Immortal Remains 2 - 30 Days of Night, page 15
Vampire, not kid, vampire, not kid, Andy reminded himself. He couldn’t afford to think of this bloodsucker as any different than the rest, just because he was younger. Maybe the kid hadn’t been at this long, maybe he had just been turned recently—that might explain the odd behavior—but he’d get the hang of the vampire life, soon enough. Once he did he’d be killing and feeding just like the others.
Andy knelt beside him, feeling the snow seeping through his jeans. The vampire was out cold, it seemed. Hand trembling, Andy held the knife against the kid’s scrawny throat.
The vampire twitched, one leg kicking out. His right eyelid fluttered.
“Better get it done,” John warned.
“I know!” Andy screamed, pressing harder on the blade. “Goddammit!” Pale skin gave way under the steel edge. He pushed down harder still and saw droplets of blood form, then run down the vampire’s neck in little streams. The vampire gave a tiny cry, like a newborn kitten mewling. Andy bit down on his lower lip and leaned on the blade, sawing with it.
Blood sprayed his hand, his arms. The vampire’s eyes snapped open. Andy sawed faster.
Slender-fingered hands clutched at his wrist. Andy put all his weight on the blade, hunching over the vampire. Bone snapped. Clawed fingertips dug into his arm.
“You’re doin’ fine, Andy. Finish it.”
“I’m trying!” Andy sliced at the monster’s neck like it was a recalcitrant slab of meat and he an angry butcher. He chopped through gristle and muscle and bone shards, finally forcing the blade through to the snow beneath, soaked now with hot blood.
The vampire twitched a couple more times, brown eyes still open and staring up at the stars. Andy shuddered, blew out a sigh, tossed the knife aside, and started scooping up clean snow to wash his hands.
John bent down and picked up his knife. “That wasn’t so bad, was it?”
“Fuck you,” Andy said. He wanted to vomit. “He’s just a little kid.”
“He’s not a kid, Andy. He’s a vampire. It’s not the same thing.”
“Yeah, I know,” Andy said, rubbing snow up and down his arms. “But it still feels wrong. I can’t get past it.”
John wiped the blade on his coat and returned the knife to its scabbard, snapping the flap over it. “You’ve come a long way since I first met you, Agent Gray. I hardly recognize you for the punk-ass you were when you came to Barrow. Tell you the truth, I didn’t think you’d do it at all.”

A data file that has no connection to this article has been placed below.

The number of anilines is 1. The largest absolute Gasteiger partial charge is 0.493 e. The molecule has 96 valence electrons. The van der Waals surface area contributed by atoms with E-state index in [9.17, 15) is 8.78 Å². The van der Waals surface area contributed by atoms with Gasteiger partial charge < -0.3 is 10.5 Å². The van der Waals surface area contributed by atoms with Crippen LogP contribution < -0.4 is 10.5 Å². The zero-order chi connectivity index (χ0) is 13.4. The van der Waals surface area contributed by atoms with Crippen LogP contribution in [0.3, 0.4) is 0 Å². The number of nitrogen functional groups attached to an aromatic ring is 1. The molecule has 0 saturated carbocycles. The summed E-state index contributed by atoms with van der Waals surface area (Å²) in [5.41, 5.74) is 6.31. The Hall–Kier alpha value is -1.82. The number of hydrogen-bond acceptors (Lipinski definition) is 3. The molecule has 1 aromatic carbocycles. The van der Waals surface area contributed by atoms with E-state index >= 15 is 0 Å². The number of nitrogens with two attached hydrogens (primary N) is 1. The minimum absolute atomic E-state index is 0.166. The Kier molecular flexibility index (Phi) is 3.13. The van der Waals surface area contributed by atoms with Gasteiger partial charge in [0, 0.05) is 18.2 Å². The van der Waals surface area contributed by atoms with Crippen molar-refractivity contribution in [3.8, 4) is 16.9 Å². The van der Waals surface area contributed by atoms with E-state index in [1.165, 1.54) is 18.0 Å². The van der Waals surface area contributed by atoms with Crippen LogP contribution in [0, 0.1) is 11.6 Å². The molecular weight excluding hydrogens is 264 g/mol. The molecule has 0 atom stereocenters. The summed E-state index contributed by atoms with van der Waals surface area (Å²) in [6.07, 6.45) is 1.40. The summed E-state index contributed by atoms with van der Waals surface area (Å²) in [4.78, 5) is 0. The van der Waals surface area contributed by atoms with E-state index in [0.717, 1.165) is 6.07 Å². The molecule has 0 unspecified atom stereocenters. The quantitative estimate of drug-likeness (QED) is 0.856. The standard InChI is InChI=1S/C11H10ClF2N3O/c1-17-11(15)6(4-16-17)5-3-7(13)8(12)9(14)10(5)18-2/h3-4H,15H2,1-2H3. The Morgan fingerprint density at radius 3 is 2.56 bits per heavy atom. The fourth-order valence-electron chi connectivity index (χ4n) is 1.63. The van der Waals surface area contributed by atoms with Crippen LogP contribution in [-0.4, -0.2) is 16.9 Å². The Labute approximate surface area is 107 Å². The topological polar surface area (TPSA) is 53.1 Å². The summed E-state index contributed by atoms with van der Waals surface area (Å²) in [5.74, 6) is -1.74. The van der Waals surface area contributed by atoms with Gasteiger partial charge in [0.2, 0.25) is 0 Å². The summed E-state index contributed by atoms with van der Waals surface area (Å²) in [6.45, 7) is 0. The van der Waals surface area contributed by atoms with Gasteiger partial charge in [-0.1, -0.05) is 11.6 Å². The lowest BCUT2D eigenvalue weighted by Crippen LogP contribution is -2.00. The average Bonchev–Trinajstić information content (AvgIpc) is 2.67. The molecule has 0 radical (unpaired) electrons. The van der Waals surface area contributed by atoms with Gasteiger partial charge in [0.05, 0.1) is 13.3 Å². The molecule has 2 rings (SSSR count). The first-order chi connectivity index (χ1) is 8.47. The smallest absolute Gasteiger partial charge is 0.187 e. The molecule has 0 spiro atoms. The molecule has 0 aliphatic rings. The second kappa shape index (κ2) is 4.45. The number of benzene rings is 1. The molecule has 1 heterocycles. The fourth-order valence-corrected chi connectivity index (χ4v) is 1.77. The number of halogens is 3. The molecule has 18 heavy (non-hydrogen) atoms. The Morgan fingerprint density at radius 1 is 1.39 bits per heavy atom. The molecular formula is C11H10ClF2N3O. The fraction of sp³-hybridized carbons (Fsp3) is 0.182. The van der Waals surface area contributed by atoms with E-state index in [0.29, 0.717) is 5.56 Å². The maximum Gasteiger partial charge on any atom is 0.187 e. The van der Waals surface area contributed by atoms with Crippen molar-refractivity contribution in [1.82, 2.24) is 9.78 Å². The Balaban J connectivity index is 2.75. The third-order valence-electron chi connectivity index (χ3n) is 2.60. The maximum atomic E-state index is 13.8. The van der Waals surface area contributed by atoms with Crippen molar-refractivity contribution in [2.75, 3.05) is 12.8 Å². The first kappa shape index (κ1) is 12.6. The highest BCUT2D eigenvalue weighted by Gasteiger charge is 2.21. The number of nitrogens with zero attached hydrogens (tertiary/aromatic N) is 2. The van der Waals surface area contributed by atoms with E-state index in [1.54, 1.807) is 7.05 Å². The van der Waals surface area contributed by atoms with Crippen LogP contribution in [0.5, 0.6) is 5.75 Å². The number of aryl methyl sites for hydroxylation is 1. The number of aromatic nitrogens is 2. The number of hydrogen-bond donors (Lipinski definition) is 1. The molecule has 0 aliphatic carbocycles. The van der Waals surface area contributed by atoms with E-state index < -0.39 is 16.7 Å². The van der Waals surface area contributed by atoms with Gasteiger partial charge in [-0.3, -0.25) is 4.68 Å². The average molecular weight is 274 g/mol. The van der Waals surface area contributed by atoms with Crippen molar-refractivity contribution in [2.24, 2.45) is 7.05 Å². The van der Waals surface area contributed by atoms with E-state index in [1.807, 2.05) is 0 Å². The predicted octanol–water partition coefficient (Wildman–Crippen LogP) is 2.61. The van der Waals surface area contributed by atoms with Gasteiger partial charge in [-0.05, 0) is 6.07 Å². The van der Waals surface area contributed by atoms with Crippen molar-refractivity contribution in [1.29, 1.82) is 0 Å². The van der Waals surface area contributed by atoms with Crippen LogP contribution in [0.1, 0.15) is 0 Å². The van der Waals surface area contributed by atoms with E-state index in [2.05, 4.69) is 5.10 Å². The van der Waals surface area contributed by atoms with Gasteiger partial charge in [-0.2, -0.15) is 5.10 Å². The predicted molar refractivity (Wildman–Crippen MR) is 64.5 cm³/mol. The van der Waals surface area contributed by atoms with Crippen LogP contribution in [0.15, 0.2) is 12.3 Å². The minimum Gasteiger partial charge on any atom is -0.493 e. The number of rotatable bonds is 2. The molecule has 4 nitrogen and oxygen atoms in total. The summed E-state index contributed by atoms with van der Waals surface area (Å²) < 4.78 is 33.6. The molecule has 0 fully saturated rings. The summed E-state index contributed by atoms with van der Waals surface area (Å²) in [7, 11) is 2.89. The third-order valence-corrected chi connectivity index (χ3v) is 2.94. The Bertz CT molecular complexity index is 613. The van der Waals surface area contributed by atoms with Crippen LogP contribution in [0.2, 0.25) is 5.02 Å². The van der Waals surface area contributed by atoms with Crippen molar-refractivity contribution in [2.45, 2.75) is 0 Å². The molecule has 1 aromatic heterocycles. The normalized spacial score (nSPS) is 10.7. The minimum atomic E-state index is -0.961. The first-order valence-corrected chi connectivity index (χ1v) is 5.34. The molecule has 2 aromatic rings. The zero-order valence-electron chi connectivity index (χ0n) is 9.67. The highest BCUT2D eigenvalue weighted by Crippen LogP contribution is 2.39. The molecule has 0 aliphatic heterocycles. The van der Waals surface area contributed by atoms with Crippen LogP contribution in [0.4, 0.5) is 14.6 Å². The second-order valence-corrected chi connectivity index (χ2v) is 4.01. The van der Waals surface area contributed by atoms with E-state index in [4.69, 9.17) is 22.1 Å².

“Then why’d you give me the knife?”
“Had to find out for sure, right?”
“Christ, John, there might have been a better way.”
“I don’t know of any.”
Andy stood, dusting the snow from his arms and legs. His jeans were soaked through and he was starting to feel the cold. “Yeah, well, you’ve never struck me as the imaginative type.”
“Maybe not, but I’d like to think I’m practical as hell,” John said. He started gathering downed wood from nearby trees and piling it near the body. Andy did the same, still fuming about John testing him that way.
“You were looking for me?” John called as he scavenged some good-sized branches.
“Yeah,” Andy said. He started stacking the wood they had found into a kind of pyre, with small kindling at the bottom. Snaking a lighter from his pocket—he didn’t smoke anymore, but it never did well to be caught without fire around here—he held its flame to the kindling until tiny flames danced from the twigs, crackling gently and sending up the smell of wood smoke. He placed some of the larger sticks over the burning kindling, then as they caught he stood back to keep the smoke from his eyes and watched it burn.
“Any particular reason?”
“Met a strange guy, down at the Polar Bar. He said he knew Stella Olemaun—and he still does. There was just something about him that struck me as odd. Made me think of Paul…same situation, almost.”
John started setting some large branches on top of the fire. “This guy have a name?”
“He just called himself Dane.”
John froze, one log halfway in place. “You’re shitting me.”
“That’s what he said.”
“Black hair? Maybe a thin little goatee, mustache?”
“That’s the guy,” Andy said, surprised, stopping himself. John Ikos was full of surprises. “You know him?”
“Met him.” John put the rest of the wood on the fire, which was burning steadily now, giving off heat that sizzled the snow around it.